by Arthur L. Bowker, M.A.
[Mr. Bowker is an investigator for the U.S. Department of Labor.]
In a 1993 drug trafficking case in northern Ohio, all factors, including
a computer records check by the arresting agency, indicated that the
defendant was a first-time offender. However, queries by the probation
officer revealed that the defendant actually was a major out-of-State
drug trafficker with numerous prior convictions.
Luckily, the information came to light prior to sentencing, but had the
defendant's criminal history been available from the start, the case
could have been handled differently. Prosecutors would have viewed the
defendant in a much harsher light and could have considered making
enhanced, repeat offender charges.
Based on all Federal and State arrest fingerprint cards processed by
the FBI, officials estimate that two-thirds of the subjects have prior
arrest records. In addition, multi-State offenders--those with both
Federal and State records or arrests in more than one State--make up
approximately 25 to 30 percent of the group.1
Federal, State, and territorial jurisdictions have enacted a variety of
statutes that permit or even mandate upgraded charges or enhanced
sentences for individuals with prior records. In addition, these
jurisdictions often authorize or require that courts impose enhanced
sentences for individuals classified as habitual or repeat offenders.2
Currently, legislatures nationwide are considering or have adopted
mandatory life sentences (commonly known as "three strikes and you're
out" statutes) for repeat offenders. The 1994 Violent Crime Control and
Law Enforcement Act passed by Congress, which mandates life
imprisonment without parole for Federal offenders with three or more
convictions for serious violent felonies or drug offenses, exemplifies
this trend. Two factors influence effective enforcement of these
statutes: The thorough investigation of suspects' criminal histories and
the quality of criminal history records nationwide.
INVESTIGATIONS USING CRIMINAL HISTORY RECORDS
As the 1993 case in northern Ohio illustrates, criminal histories can
prove valuable for identifying and prosecuting repeat offenders. Law
enforcement administrators and prosecutors should view an offender's
prior criminal record as a potential added element of any criminal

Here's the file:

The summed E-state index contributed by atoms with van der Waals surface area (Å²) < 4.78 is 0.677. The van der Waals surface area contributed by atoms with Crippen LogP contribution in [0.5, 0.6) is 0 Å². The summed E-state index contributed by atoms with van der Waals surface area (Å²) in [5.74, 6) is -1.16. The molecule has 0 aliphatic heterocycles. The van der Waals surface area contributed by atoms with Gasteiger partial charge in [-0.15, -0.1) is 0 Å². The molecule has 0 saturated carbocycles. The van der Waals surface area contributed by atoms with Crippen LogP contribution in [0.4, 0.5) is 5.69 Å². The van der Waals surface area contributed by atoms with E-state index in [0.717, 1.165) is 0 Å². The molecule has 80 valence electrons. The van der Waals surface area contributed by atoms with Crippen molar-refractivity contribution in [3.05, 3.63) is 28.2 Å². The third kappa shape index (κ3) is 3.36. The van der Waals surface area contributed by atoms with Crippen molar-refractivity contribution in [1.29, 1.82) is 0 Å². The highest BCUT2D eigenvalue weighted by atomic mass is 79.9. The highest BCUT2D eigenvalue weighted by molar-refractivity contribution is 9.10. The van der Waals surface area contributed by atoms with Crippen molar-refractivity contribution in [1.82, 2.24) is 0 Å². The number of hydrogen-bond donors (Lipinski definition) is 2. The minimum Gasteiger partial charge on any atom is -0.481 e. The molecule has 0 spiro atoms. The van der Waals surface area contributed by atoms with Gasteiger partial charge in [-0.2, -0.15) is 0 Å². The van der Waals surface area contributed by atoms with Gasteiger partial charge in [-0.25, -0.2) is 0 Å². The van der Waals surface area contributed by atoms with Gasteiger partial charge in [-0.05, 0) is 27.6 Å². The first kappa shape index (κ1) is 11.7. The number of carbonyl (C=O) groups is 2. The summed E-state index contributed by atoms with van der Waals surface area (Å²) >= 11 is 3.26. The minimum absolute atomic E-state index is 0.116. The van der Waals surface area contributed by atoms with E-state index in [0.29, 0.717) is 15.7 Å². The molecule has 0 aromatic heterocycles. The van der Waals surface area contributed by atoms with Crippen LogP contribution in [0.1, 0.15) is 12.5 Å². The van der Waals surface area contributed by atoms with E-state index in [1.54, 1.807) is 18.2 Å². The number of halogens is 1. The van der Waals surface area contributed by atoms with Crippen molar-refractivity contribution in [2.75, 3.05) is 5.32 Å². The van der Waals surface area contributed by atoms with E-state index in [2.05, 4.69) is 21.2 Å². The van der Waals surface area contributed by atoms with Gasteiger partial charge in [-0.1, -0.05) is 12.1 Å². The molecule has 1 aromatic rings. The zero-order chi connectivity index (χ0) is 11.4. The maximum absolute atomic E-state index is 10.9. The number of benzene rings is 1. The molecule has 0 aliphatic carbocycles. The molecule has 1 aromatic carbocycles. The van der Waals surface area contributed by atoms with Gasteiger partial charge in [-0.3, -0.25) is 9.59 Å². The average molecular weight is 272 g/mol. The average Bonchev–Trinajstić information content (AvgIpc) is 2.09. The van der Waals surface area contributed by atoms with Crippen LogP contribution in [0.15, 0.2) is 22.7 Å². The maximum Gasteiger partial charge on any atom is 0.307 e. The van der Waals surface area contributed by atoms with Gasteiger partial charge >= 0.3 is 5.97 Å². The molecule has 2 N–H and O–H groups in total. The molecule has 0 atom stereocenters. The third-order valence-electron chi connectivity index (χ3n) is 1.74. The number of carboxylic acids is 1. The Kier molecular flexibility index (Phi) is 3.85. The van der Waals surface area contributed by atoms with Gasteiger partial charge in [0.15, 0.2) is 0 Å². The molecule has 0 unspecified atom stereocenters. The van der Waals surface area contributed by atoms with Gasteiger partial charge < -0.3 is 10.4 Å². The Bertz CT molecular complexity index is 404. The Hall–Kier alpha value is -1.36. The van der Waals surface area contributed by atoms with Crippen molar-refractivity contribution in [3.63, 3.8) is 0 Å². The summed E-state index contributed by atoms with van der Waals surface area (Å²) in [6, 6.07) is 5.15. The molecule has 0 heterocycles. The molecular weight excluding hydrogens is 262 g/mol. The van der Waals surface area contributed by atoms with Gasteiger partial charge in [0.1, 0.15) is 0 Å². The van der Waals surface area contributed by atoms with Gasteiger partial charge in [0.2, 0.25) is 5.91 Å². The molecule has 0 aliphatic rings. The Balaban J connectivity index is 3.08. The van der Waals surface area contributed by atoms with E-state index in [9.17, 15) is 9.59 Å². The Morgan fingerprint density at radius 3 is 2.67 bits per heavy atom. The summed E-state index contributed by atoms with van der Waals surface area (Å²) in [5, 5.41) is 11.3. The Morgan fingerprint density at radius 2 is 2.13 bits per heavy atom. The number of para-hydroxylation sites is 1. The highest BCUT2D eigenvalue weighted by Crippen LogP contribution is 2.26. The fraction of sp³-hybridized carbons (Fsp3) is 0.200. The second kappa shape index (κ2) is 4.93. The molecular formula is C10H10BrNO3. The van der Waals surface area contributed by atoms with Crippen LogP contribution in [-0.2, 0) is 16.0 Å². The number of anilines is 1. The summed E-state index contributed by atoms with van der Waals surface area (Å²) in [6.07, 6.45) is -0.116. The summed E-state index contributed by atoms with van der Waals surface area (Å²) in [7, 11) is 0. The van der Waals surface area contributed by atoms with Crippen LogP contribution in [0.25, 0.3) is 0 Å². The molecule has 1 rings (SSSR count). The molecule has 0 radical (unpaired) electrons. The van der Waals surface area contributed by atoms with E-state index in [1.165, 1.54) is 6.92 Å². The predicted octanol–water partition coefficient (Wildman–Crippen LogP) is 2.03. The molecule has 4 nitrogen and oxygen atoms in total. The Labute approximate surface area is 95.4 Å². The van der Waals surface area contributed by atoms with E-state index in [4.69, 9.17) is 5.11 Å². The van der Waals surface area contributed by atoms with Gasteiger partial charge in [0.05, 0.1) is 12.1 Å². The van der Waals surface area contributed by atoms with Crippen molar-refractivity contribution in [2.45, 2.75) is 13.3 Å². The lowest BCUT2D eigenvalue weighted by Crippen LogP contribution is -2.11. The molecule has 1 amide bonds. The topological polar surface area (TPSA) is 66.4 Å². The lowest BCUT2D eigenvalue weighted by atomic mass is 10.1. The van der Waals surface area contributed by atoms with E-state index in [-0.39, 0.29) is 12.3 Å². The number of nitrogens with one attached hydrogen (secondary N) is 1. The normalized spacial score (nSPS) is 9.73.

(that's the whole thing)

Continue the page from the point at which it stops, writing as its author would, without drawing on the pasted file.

charge(s) being considered.
To be most effective, however, an offender's criminal history must be
detected and legally documented in the preliminary investigative stages.
Requirements for legal documentation of criminal histories vary from
State to State, but can include a subject's confession to prior
convictions, certified copies of the journal entries of convictions from
other courts, fingerprint records, and establishment of the functional
equivalent of convictions from other States. Often, investigators
discover a lengthy prior record too late, even after a defendant has
pled guilty to an offense.
This can have a disastrous effect on prosecuting a repeat offender. For
instance, in at least one State, prosecutors must charge suspects as
repeat offenders within 14 days of the arraignment or they are barred
from initiating this sentencing enhancement later in the case.3
Guidelines for Initial Records Checks
Law enforcement administrators should be familiar with their State's
statutes concerning charge and sentence enhancement and the legal proof
required to establish a suspect's criminal history. Such knowledge will
help law enforcement agencies develop general guidelines on the scope
and depth of investigations into criminal histories. Ideally, all of the
following factors should be considered in the development of such
* How serious is the current charge? Is it a felony or misdemeanor? Is
it a violent, property, or victimless crime?
* Can prior convictions/arrests significantly aid the prosecution and/or
enhance the current charge(s) or sentence?
* How recent are prior convictions or arrests?4
* Where did the prior conviction/arrest occur? Is a conviction or arrest
in one State the same as in another? For example, does a battery
conviction in one State equal an assault conviction in another?
* Does the home State's enhancing statute specifically permit using out-
of-State convictions, or must the prosecutor argue that a conviction is
functionally identical or equivalent to an in-State conviction to permit
enhancement of the current charge?5
* Is the prosecutor amenable to upgrading all charges and/or sentences
based on prior convictions or just certain ones?
* What resources does the agency have available? How many workhours can
be spent detecting and documenting a suspect's prior criminal history?
At a minimum, agencies should consider making National Crime Information
Center (NCIC) inquiries using nonbiometric characteristics--name, date
of birth, social security number, etc.--for all felonies and for